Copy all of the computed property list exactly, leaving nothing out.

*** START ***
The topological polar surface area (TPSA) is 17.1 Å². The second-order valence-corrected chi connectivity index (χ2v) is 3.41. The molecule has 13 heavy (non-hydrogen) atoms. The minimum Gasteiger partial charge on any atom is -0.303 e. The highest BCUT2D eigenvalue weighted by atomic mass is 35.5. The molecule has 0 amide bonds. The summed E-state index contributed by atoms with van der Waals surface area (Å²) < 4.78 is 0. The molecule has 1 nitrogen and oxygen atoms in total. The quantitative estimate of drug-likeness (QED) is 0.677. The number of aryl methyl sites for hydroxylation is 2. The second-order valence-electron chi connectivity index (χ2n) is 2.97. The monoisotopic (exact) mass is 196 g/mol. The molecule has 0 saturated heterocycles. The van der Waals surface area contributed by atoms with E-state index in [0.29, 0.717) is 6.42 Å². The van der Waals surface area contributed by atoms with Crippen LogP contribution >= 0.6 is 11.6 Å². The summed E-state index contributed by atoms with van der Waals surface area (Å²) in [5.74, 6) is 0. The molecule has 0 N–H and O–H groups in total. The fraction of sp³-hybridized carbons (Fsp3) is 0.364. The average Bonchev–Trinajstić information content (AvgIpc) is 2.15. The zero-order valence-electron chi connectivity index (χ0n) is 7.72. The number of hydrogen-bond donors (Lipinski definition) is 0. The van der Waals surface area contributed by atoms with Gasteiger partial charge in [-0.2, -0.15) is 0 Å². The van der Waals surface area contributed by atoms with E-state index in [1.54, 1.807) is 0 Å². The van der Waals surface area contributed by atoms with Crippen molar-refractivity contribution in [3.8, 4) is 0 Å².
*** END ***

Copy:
The topological polar surface area (TPSA) is 17.1 Å². The second-order valence-corrected chi connectivity index (χ2v) is 3.41. The molecule has 13 heavy (non-hydrogen) atoms. The minimum Gasteiger partial charge on any atom is -0.303 e. The highest BCUT2D eigenvalue weighted by atomic mass is 35.5. The molecule has 0 amide bonds. The summed E-state index contributed by atoms with van der Waals surface area (Å²) < 4.78 is 0. The molecule has 1 nitrogen and oxygen atoms in total. The quantitative estimate of drug-likeness (QED) is 0.677. The number of aryl methyl sites for hydroxylation is 2. The second-order valence-electron chi connectivity index (χ2n) is 2.97. The monoisotopic (exact) mass is 196 g/mol. The molecule has 0 saturated heterocycles. The van der Waals surface area contributed by atoms with E-state index in [0.29, 0.717) is 6.42 Å². The van der Waals surface area contributed by atoms with Crippen LogP contribution >= 0.6 is 11.6 Å². The summed E-state index contributed by atoms with van der Waals surface area (Å²) in [5.74, 6) is 0. The molecule has 0 N–H and O–H groups in total. The fraction of sp³-hybridized carbons (Fsp3) is 0.364. The average Bonchev–Trinajstić information content (AvgIpc) is 2.15. The zero-order valence-electron chi connectivity index (χ0n) is 7.72. The number of hydrogen-bond donors (Lipinski definition) is 0. The van der Waals surface area contributed by atoms with Gasteiger partial charge in [-0.2, -0.15) is 0 Å². The van der Waals surface area contributed by atoms with E-state index in [1.54, 1.807) is 0 Å². The van der Waals surface area contributed by atoms with Crippen molar-refractivity contribution in [3.8, 4) is 0 Å².